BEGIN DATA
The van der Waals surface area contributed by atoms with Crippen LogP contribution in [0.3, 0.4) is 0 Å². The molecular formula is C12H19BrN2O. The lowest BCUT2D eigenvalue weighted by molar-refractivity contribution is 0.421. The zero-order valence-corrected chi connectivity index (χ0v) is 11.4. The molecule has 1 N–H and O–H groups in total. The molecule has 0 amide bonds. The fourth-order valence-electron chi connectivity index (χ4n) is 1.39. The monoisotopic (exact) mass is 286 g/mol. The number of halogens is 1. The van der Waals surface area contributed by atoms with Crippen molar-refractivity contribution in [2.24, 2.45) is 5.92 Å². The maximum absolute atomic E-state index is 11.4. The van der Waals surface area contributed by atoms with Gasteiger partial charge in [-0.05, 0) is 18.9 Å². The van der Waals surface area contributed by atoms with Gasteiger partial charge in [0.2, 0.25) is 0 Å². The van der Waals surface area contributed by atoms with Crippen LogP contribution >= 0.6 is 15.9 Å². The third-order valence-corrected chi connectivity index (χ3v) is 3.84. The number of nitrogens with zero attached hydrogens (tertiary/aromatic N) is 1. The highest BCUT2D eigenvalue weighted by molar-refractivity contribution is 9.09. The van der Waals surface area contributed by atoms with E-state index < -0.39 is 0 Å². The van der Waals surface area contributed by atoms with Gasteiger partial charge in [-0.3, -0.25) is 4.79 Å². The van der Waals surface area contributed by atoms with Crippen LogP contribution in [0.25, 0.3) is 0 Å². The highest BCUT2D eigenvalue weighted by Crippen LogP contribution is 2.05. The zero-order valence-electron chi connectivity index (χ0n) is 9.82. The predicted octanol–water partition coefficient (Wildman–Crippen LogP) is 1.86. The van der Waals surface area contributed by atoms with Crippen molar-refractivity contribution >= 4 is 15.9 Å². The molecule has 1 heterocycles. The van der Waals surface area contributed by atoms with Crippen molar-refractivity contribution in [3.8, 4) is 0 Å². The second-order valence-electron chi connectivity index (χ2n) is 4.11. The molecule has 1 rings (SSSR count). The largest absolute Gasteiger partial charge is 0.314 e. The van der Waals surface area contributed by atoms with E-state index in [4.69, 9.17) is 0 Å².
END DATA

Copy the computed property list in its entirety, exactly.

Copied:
The van der Waals surface area contributed by atoms with Crippen LogP contribution in [0.3, 0.4) is 0 Å². The molecular formula is C12H19BrN2O. The lowest BCUT2D eigenvalue weighted by molar-refractivity contribution is 0.421. The zero-order valence-corrected chi connectivity index (χ0v) is 11.4. The molecule has 1 N–H and O–H groups in total. The molecule has 0 amide bonds. The fourth-order valence-electron chi connectivity index (χ4n) is 1.39. The monoisotopic (exact) mass is 286 g/mol. The number of halogens is 1. The van der Waals surface area contributed by atoms with Crippen molar-refractivity contribution in [2.24, 2.45) is 5.92 Å². The maximum absolute atomic E-state index is 11.4. The van der Waals surface area contributed by atoms with Gasteiger partial charge in [-0.05, 0) is 18.9 Å². The van der Waals surface area contributed by atoms with Gasteiger partial charge in [0.2, 0.25) is 0 Å². The van der Waals surface area contributed by atoms with Crippen LogP contribution >= 0.6 is 15.9 Å². The third-order valence-corrected chi connectivity index (χ3v) is 3.84. The number of nitrogens with zero attached hydrogens (tertiary/aromatic N) is 1. The highest BCUT2D eigenvalue weighted by molar-refractivity contribution is 9.09. The van der Waals surface area contributed by atoms with E-state index < -0.39 is 0 Å². The van der Waals surface area contributed by atoms with Gasteiger partial charge in [-0.3, -0.25) is 4.79 Å². The van der Waals surface area contributed by atoms with Crippen LogP contribution in [0.25, 0.3) is 0 Å². The highest BCUT2D eigenvalue weighted by Crippen LogP contribution is 2.05. The zero-order valence-electron chi connectivity index (χ0n) is 9.82. The predicted octanol–water partition coefficient (Wildman–Crippen LogP) is 1.86. The van der Waals surface area contributed by atoms with Crippen molar-refractivity contribution >= 4 is 15.9 Å². The molecule has 1 heterocycles. The van der Waals surface area contributed by atoms with Crippen molar-refractivity contribution in [3.8, 4) is 0 Å². The second-order valence-electron chi connectivity index (χ2n) is 4.11. The molecule has 1 rings (SSSR count). The largest absolute Gasteiger partial charge is 0.314 e. The van der Waals surface area contributed by atoms with E-state index in [4.69, 9.17) is 0 Å².